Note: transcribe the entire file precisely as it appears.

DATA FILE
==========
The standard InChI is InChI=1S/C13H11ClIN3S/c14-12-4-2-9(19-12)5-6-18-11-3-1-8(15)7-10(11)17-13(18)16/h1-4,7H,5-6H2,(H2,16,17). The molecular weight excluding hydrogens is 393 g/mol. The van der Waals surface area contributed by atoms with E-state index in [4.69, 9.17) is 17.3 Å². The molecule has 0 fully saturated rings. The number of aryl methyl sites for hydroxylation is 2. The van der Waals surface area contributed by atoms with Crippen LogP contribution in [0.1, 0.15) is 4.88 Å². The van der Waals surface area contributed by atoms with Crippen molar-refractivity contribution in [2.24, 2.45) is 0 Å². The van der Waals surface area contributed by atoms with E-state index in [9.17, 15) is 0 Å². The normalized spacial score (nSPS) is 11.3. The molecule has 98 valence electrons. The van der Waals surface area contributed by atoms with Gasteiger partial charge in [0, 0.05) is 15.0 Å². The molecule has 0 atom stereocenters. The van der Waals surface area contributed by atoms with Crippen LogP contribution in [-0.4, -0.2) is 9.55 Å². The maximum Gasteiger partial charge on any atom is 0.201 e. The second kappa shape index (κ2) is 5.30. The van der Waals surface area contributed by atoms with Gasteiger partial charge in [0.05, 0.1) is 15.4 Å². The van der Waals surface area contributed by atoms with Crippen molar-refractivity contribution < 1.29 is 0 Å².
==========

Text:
The standard InChI is InChI=1S/C13H11ClIN3S/c14-12-4-2-9(19-12)5-6-18-11-3-1-8(15)7-10(11)17-13(18)16/h1-4,7H,5-6H2,(H2,16,17). The molecular weight excluding hydrogens is 393 g/mol. The van der Waals surface area contributed by atoms with E-state index in [4.69, 9.17) is 17.3 Å². The molecule has 0 fully saturated rings. The number of aryl methyl sites for hydroxylation is 2. The van der Waals surface area contributed by atoms with Crippen LogP contribution in [0.1, 0.15) is 4.88 Å². The van der Waals surface area contributed by atoms with Crippen molar-refractivity contribution in [2.24, 2.45) is 0 Å². The van der Waals surface area contributed by atoms with E-state index in [9.17, 15) is 0 Å². The normalized spacial score (nSPS) is 11.3. The molecule has 98 valence electrons. The van der Waals surface area contributed by atoms with Gasteiger partial charge in [0, 0.05) is 15.0 Å². The molecule has 0 atom stereocenters. The van der Waals surface area contributed by atoms with Crippen LogP contribution in [-0.4, -0.2) is 9.55 Å². The maximum Gasteiger partial charge on any atom is 0.201 e. The second kappa shape index (κ2) is 5.30. The van der Waals surface area contributed by atoms with Gasteiger partial charge in [0.05, 0.1) is 15.4 Å². The van der Waals surface area contributed by atoms with Crippen molar-refractivity contribution < 1.29 is 0 Å².